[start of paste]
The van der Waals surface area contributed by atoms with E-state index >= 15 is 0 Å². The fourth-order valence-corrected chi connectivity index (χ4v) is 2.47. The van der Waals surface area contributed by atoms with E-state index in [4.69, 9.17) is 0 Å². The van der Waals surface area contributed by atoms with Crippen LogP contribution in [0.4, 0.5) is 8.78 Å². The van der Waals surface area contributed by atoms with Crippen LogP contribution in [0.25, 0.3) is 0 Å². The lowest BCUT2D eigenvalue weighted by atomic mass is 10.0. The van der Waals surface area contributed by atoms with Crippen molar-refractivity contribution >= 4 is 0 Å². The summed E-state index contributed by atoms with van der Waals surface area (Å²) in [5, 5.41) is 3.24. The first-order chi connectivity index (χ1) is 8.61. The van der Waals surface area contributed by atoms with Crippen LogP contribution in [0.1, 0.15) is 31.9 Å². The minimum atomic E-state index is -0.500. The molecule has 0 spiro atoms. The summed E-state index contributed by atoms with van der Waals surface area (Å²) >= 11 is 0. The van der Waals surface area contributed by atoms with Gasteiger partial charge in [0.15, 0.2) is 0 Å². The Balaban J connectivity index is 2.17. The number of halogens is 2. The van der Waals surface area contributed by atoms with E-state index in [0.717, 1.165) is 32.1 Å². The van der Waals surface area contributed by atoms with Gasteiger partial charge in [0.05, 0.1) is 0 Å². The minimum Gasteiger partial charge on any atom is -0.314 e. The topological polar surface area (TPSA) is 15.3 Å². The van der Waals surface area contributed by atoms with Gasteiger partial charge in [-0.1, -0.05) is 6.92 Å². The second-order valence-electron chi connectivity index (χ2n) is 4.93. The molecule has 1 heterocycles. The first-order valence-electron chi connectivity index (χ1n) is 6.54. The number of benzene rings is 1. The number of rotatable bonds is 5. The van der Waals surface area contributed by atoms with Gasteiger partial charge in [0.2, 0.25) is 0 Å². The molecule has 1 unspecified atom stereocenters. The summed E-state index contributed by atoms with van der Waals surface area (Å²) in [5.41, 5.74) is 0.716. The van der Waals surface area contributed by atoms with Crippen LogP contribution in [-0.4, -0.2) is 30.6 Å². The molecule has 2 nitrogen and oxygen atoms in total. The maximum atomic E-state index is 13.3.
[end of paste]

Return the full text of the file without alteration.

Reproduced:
The van der Waals surface area contributed by atoms with E-state index >= 15 is 0 Å². The fourth-order valence-corrected chi connectivity index (χ4v) is 2.47. The van der Waals surface area contributed by atoms with E-state index in [4.69, 9.17) is 0 Å². The van der Waals surface area contributed by atoms with Crippen LogP contribution in [0.4, 0.5) is 8.78 Å². The van der Waals surface area contributed by atoms with Crippen LogP contribution in [0.25, 0.3) is 0 Å². The lowest BCUT2D eigenvalue weighted by atomic mass is 10.0. The van der Waals surface area contributed by atoms with Crippen molar-refractivity contribution >= 4 is 0 Å². The summed E-state index contributed by atoms with van der Waals surface area (Å²) in [5, 5.41) is 3.24. The first-order chi connectivity index (χ1) is 8.61. The van der Waals surface area contributed by atoms with Crippen LogP contribution in [0.1, 0.15) is 31.9 Å². The minimum atomic E-state index is -0.500. The molecule has 0 spiro atoms. The summed E-state index contributed by atoms with van der Waals surface area (Å²) >= 11 is 0. The van der Waals surface area contributed by atoms with Gasteiger partial charge in [0.15, 0.2) is 0 Å². The Balaban J connectivity index is 2.17. The number of halogens is 2. The van der Waals surface area contributed by atoms with E-state index in [0.717, 1.165) is 32.1 Å². The van der Waals surface area contributed by atoms with Gasteiger partial charge in [0.05, 0.1) is 0 Å². The minimum Gasteiger partial charge on any atom is -0.314 e. The topological polar surface area (TPSA) is 15.3 Å². The van der Waals surface area contributed by atoms with Gasteiger partial charge in [-0.1, -0.05) is 6.92 Å². The second-order valence-electron chi connectivity index (χ2n) is 4.93. The molecule has 1 heterocycles. The first-order valence-electron chi connectivity index (χ1n) is 6.54. The number of benzene rings is 1. The number of rotatable bonds is 5. The van der Waals surface area contributed by atoms with Gasteiger partial charge in [0.2, 0.25) is 0 Å². The molecule has 1 unspecified atom stereocenters. The summed E-state index contributed by atoms with van der Waals surface area (Å²) in [5.41, 5.74) is 0.716. The van der Waals surface area contributed by atoms with Crippen LogP contribution in [-0.4, -0.2) is 30.6 Å². The molecule has 2 nitrogen and oxygen atoms in total. The maximum atomic E-state index is 13.3.